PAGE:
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pbio.1002581.g001: During mucociliary differentiation of tracheobronchial basal cells, SOX2 expression varies from low to high.(A) SOX2 immunohistochemistry (IHC) in normal native human tracheobronchial epithelia and SOX2-amplified primary patient lung SQCCs and SQCC patient-derived xenografts (PDXs). Arrows point to some basal cells. (B) qRT-PCR quantification of SOX2 expression in normal tracheobronchial epithelial cells and SQCCs. Tracheobronchial cell suspensions and FACS-purified basal cells from these suspensions were derived from tissue without culturing. ADC = primary patient lung adenocarcinoma. All data, with the exception of “Proliferating basal cells on plastic” (green), are from individual biological replicates, which were generated from duplicate qRT-PCR technical replicates. Tracheobronchial basal cells proliferating on plastic were infected with Lenti-SOX2 or empty vector, with mean expression ± standard error of the mean (SEM) from three biological replicate experiments shown. Control empty vector did not alter SOX2 expression relative to untransduced basal cells (not shown). LRR = log likelihood ratio quantification of SOX2 gene copy number. Expression is normalized to normal tracheal suspension #1, which was assigned a value of 100. (C, D) SOX2 and mucociliary lineage marker expression during tracheobronchial basal cell differentiation in air-liquid-interface (ALI) cultures. (C) Immunofluorescence staining of SOX2 and lineage marker expression. White arrows point to some basal cells and green arrows mark FOXJ1+ cells. (D) qRT-PCR analysis of SOX2 and lineage marker expression. Data are plotted relative to the time point with the maximal expression of the gene, which was given a value of 100. Means ± SEM from three replicates are shown. (E) SOX2 IHC in metaplastic areas of native human tracheobronchial epithelia. Scale bars are 20 μm. All plotted numerical data are in S1 Data.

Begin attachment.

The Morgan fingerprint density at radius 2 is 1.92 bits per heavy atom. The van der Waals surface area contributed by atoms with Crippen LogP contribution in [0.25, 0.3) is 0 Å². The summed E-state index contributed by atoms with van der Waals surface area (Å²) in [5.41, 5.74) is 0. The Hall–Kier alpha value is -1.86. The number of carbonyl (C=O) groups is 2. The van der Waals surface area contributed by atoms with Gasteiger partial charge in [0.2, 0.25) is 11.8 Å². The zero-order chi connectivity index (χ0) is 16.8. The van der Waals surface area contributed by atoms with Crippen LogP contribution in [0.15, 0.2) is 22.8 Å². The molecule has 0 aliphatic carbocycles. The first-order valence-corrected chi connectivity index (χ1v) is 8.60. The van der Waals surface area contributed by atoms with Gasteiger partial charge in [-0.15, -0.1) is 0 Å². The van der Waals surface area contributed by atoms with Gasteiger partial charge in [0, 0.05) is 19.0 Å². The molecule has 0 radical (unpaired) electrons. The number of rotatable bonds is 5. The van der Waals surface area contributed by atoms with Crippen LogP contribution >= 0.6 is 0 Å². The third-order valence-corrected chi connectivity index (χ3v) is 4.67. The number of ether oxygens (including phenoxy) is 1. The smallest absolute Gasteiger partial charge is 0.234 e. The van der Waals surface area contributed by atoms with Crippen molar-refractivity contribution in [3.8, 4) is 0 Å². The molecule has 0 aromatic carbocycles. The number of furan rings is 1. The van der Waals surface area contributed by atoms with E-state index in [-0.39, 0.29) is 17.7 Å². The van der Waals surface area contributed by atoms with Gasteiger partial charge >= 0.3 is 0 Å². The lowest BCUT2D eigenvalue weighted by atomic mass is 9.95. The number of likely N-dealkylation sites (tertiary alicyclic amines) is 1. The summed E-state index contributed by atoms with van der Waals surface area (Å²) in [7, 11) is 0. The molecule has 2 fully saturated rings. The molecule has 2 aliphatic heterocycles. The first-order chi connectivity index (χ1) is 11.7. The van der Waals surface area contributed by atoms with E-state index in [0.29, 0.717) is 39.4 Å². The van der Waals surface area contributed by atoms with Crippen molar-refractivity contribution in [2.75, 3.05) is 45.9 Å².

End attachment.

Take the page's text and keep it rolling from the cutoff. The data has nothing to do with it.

Mentions: In SQCCs, SOX2 copy number gains are correlated with increased SOX2 expression (S1A Fig) [41,42,63]. However, the extent to which SOX2 is overexpressed relative to normal basal cells has not been reported. Surprisingly, we found that SOX2-amplified SQCC primary patient tumors and patient-derived xenografts (PDXs) expressed similar levels of SOX2 protein as normal cells in native human tracheobronchial epithelia, including basal cells (Figs 1A and S1B). In support of this finding, quantitative reverse transcription-polymerase chain reaction (qRT-PCR) analysis indicated that freshly harvested cell suspensions from tracheobronchial tissue, as well as FACS-purified basal cells from these suspensions, expressed equivalent levels of SOX2 mRNA as SOX2-amplified SQCC PDXs (Fig 1B). These normal levels of expression were also much higher than in non-SOX2-amplified SQCC and ADC PDXs (Fig 1B).

View Article: PubMed Central - PubMed

ABSTRACT